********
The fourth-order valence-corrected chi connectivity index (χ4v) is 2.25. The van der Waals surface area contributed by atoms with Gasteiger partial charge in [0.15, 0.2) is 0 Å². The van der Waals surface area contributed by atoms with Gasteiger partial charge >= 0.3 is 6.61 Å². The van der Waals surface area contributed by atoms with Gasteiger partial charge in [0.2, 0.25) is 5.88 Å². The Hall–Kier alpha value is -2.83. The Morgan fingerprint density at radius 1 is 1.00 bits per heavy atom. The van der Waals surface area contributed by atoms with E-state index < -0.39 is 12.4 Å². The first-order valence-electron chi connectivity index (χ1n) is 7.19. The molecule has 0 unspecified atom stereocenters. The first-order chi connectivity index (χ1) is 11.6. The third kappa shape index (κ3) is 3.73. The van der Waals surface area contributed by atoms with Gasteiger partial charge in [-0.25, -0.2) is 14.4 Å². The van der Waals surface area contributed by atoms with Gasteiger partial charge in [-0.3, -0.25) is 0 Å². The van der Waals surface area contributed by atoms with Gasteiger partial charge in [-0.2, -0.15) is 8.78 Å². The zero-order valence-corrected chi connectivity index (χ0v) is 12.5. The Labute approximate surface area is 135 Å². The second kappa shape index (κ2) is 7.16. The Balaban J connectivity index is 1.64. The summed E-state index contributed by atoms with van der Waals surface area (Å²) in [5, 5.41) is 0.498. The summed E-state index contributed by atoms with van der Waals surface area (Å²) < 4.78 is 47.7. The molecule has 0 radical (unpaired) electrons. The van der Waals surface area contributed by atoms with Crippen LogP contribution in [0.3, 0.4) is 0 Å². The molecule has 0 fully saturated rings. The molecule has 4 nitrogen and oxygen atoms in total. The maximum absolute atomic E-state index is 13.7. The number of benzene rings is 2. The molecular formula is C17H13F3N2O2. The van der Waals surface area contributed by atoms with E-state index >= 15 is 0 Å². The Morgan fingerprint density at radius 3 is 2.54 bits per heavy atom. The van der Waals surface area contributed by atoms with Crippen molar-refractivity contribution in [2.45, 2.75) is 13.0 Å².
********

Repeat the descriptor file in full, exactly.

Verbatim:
The fourth-order valence-corrected chi connectivity index (χ4v) is 2.25. The van der Waals surface area contributed by atoms with Gasteiger partial charge in [0.15, 0.2) is 0 Å². The van der Waals surface area contributed by atoms with Gasteiger partial charge >= 0.3 is 6.61 Å². The van der Waals surface area contributed by atoms with Gasteiger partial charge in [0.2, 0.25) is 5.88 Å². The Hall–Kier alpha value is -2.83. The Morgan fingerprint density at radius 1 is 1.00 bits per heavy atom. The van der Waals surface area contributed by atoms with E-state index < -0.39 is 12.4 Å². The first-order valence-electron chi connectivity index (χ1n) is 7.19. The molecule has 0 unspecified atom stereocenters. The first-order chi connectivity index (χ1) is 11.6. The third kappa shape index (κ3) is 3.73. The van der Waals surface area contributed by atoms with Gasteiger partial charge in [-0.25, -0.2) is 14.4 Å². The van der Waals surface area contributed by atoms with Gasteiger partial charge in [-0.3, -0.25) is 0 Å². The van der Waals surface area contributed by atoms with Gasteiger partial charge in [-0.2, -0.15) is 8.78 Å². The zero-order valence-corrected chi connectivity index (χ0v) is 12.5. The Labute approximate surface area is 135 Å². The second kappa shape index (κ2) is 7.16. The Balaban J connectivity index is 1.64. The summed E-state index contributed by atoms with van der Waals surface area (Å²) in [5, 5.41) is 0.498. The summed E-state index contributed by atoms with van der Waals surface area (Å²) < 4.78 is 47.7. The molecule has 0 radical (unpaired) electrons. The van der Waals surface area contributed by atoms with Crippen LogP contribution in [0.3, 0.4) is 0 Å². The molecule has 0 fully saturated rings. The molecule has 4 nitrogen and oxygen atoms in total. The maximum absolute atomic E-state index is 13.7. The number of benzene rings is 2. The molecular formula is C17H13F3N2O2. The van der Waals surface area contributed by atoms with E-state index >= 15 is 0 Å². The Morgan fingerprint density at radius 3 is 2.54 bits per heavy atom. The van der Waals surface area contributed by atoms with Crippen molar-refractivity contribution in [2.45, 2.75) is 13.0 Å².